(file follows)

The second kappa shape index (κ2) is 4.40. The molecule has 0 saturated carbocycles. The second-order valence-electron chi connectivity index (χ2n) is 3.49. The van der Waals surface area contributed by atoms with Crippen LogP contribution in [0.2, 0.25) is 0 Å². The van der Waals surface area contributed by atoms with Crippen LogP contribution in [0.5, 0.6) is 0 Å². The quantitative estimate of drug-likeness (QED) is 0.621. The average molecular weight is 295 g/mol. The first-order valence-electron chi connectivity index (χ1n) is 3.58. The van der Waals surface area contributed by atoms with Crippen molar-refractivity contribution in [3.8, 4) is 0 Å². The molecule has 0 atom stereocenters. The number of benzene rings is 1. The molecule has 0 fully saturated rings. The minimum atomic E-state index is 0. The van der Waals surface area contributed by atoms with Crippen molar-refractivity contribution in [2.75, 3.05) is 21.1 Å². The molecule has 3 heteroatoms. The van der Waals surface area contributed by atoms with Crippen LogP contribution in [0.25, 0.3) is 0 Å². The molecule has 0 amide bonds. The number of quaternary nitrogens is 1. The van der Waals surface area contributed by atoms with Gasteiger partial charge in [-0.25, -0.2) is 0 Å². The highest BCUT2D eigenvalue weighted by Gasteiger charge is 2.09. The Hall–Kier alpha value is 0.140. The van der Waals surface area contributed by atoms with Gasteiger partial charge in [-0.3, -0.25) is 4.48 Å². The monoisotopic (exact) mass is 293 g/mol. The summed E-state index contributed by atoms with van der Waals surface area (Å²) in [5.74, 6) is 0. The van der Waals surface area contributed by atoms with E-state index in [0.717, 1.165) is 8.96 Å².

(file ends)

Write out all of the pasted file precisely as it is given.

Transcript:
The second kappa shape index (κ2) is 4.40. The molecule has 0 saturated carbocycles. The second-order valence-electron chi connectivity index (χ2n) is 3.49. The van der Waals surface area contributed by atoms with Crippen LogP contribution in [0.2, 0.25) is 0 Å². The van der Waals surface area contributed by atoms with Crippen LogP contribution in [0.5, 0.6) is 0 Å². The quantitative estimate of drug-likeness (QED) is 0.621. The average molecular weight is 295 g/mol. The first-order valence-electron chi connectivity index (χ1n) is 3.58. The van der Waals surface area contributed by atoms with Crippen molar-refractivity contribution in [3.8, 4) is 0 Å². The molecule has 0 atom stereocenters. The number of benzene rings is 1. The molecule has 0 fully saturated rings. The minimum atomic E-state index is 0. The van der Waals surface area contributed by atoms with Crippen molar-refractivity contribution in [2.75, 3.05) is 21.1 Å². The molecule has 3 heteroatoms. The van der Waals surface area contributed by atoms with Crippen LogP contribution in [0.25, 0.3) is 0 Å². The molecule has 0 amide bonds. The number of quaternary nitrogens is 1. The van der Waals surface area contributed by atoms with Gasteiger partial charge in [-0.25, -0.2) is 0 Å². The highest BCUT2D eigenvalue weighted by Gasteiger charge is 2.09. The Hall–Kier alpha value is 0.140. The van der Waals surface area contributed by atoms with Gasteiger partial charge in [-0.3, -0.25) is 4.48 Å². The monoisotopic (exact) mass is 293 g/mol. The summed E-state index contributed by atoms with van der Waals surface area (Å²) in [5.74, 6) is 0. The van der Waals surface area contributed by atoms with E-state index in [0.717, 1.165) is 8.96 Å².